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07 July 2015
Faculty of Advocates oppose proposed change in sexual offence cases

Faculty of Advocates oppose proposed change in sexual offence cases

Senior lawyers have declared their opposition to government proposals to use judges to break down any jury preconceptions in sexual offence cases.

A government consultation has proposed the introduction of statutory jury directions that, if backed, would require judges to tell juries to disregard the timing of when victims reported an attack and any lack of physical resistance.

Holyrood revealed in May that Scotland’s lead prosecutor of sexual crime had voiced scepticism over the move.


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The Faculty of Advocates has now added their opposition to using mandatory jury directions to address ill-founded preconceptions.

“The need for particular directions in any given case is best left to the judge or sheriff presiding over the trial,” the Faculty stated in its response to the consultation. 

“They have heard all the evidence and are best placed to determine the issues in dispute and what directions are best suited to those circumstances.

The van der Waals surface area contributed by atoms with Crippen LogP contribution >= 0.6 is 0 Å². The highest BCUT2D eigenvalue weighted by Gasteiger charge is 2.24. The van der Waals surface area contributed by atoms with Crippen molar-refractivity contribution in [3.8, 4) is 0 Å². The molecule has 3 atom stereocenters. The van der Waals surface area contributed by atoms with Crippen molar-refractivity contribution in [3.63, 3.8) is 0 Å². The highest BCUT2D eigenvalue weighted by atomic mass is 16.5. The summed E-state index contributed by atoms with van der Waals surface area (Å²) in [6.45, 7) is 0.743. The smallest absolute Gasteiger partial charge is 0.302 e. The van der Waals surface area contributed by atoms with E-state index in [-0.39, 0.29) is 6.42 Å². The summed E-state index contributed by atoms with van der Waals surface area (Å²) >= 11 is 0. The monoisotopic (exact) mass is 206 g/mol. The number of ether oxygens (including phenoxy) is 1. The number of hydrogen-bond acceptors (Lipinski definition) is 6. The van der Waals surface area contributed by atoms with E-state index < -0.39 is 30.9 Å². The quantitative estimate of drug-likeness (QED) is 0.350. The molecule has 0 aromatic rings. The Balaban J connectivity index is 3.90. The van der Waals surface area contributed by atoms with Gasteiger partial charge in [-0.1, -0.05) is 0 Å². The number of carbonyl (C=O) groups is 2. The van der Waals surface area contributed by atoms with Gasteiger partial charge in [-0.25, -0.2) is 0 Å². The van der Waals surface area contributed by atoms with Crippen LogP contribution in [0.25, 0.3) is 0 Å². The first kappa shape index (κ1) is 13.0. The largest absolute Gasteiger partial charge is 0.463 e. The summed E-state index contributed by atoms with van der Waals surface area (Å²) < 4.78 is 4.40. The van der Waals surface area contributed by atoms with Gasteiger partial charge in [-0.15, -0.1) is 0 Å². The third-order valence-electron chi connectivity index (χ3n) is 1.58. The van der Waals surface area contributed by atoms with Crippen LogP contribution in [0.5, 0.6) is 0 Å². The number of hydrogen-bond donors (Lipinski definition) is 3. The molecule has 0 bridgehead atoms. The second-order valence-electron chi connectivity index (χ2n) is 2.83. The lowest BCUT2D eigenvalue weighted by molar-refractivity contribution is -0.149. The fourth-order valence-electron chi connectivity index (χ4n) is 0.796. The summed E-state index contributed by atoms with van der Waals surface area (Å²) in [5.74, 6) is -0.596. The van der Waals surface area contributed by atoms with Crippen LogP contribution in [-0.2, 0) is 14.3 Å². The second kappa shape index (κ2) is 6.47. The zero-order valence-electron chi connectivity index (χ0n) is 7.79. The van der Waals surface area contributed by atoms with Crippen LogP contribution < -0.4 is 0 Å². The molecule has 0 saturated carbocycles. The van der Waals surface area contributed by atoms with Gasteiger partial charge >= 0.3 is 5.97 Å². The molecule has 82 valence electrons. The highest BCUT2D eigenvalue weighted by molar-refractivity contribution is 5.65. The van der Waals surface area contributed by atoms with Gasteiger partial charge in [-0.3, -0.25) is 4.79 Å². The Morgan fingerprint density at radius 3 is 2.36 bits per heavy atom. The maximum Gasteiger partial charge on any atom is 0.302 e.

“The Faculty shares the Government’s concern that ill-founded preconceptions about sexual offences should be addressed, but it considers that this is best done through evidence and discretionary directions.”

The Judicial Institute - the training body for Scottish judges - would be best placed to develop possible directions for such cases and include in the jury manual to help judges when needed, said the Faculty.

Under current practice, the Crown can and do lead expert evidence in individual cases on the different ways in which people respond to sexual assault in an effort to combat misconceptions.

“In any trial where the defence chooses to challenge expert evidence, perhaps by leading contrary expert evidence, then the issue is properly one for the jury to determine based on their assessment of the evidence,” added the Faculty submission. 

“In such circumstances, a requirement for the judge to provide a direction which would favour one expert’s evidence over the other would interfere with the jury’s exclusive role as fact finders. The case law about the type of directions which judges should give in cases with expert evidence is well developed."

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